2016 Largest city in Greenland
Nuuk is the capital and largest city of Greenland. With a population of about 16,000 people and an area of 265 square miles, Nuuk is one of the smallest capital cities in the world by population. Now the seat of the Greenlandic government, Nuuk is also the country’s largest cultural and economic center. Other important cities in Greenland are Sisimiut, with a population of 5,460 people, and Ilulissat, with 4,606 inhabitants. All the other cities and settlements are home to less than 3,500 people.
2016 Ethnicity in Greenland
Greenlandic Inuit is the dominant ethnic group of the island and accounts for 88 percent of the total population (including Inuit-Danish mixed). The remaining 12 percent of the inhabitants are of European descent, consisting mainly of Norwegian and Danish people.
2016 Religion in Greenland
The major religion in Greenland is Protestant Christianity, with most adherents being members of the Lutheran Church of Denmark. It’s estimated that about 85 percent of the population are members of the Lutheran Church (no official census data on religion is available). Other religions practiced in Greenland are different forms of Christianity and traditional Inuit spiritual beliefs.
2016 Language in Greenland
While Greenlandic and Danish have been used in public affairs since the establishment of home rule in 1979, Kalaallisut became the only official language in 2009. Kalaallisut is the main dialect of the Greenlandic Inuit language and it’s also known as the West Greenlandic. Other Greenlandic dialects are Tunumiisut (or East Greenlandic) and the Thule dialect Inuktun (or Polar Eskimo). The Greenlandic Inuit language is an Eskimo-Aleut language and it is closely related to the Inuit languages spoken in Canada, such as Inuktitut. The Tunumiisut and Inuktun dialects, which are spoken by about 3,000 and 1,000 people respectively, have been labeled as endangered by UNESCO. About 12 percent of the population speak Danish as their first or only language, many of them filling positions as administrators, professionals, academics, or tradesmen. English is taught in schools.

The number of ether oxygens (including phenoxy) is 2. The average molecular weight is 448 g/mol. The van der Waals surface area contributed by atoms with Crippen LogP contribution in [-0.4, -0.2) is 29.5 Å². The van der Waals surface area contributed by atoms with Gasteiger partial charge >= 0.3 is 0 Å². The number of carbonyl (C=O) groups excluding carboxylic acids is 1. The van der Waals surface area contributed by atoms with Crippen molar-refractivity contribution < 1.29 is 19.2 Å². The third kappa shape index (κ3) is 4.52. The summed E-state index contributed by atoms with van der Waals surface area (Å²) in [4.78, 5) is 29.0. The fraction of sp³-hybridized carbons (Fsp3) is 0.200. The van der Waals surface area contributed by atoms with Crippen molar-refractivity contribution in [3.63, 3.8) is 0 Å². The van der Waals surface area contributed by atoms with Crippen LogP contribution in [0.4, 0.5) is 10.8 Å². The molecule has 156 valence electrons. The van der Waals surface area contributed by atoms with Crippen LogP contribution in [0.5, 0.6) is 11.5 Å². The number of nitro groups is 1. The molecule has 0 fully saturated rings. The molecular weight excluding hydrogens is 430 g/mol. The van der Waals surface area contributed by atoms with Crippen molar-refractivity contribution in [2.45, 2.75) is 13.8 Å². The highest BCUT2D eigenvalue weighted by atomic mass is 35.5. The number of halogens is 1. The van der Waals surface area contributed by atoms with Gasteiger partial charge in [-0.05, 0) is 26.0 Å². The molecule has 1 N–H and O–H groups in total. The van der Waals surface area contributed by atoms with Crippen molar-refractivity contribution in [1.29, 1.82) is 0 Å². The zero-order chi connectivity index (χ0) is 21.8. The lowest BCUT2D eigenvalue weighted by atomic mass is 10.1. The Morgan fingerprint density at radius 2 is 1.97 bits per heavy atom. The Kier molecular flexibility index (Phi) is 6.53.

2016 Economy in Greenland
Greenland’s economy is dependent on fishing and fish exports. The country also depends on a substantial subsidy from the Danish Government which totaled about $650 million in 2012, approximately 56% of government revenues for the year. However, experts predict that Greenland’s economy will be strengthened by increased income from the extraction of natural resources, including hydrocarbon and minerals with new sources of ruby being discovered recently. Greenlandic economic growth is also stimulated by tourism, with increasing numbers of cruise lines operating in Greenland’s western and southern waters during the summer season. In 2012, Greenland had a GDP by purchasing power parity of $2 billion, ranked 169th in the world according to the International Monetary Fund (IMF).
The melting of Greenland’s ice sheet accounts for as much as 40% of the sea level increase.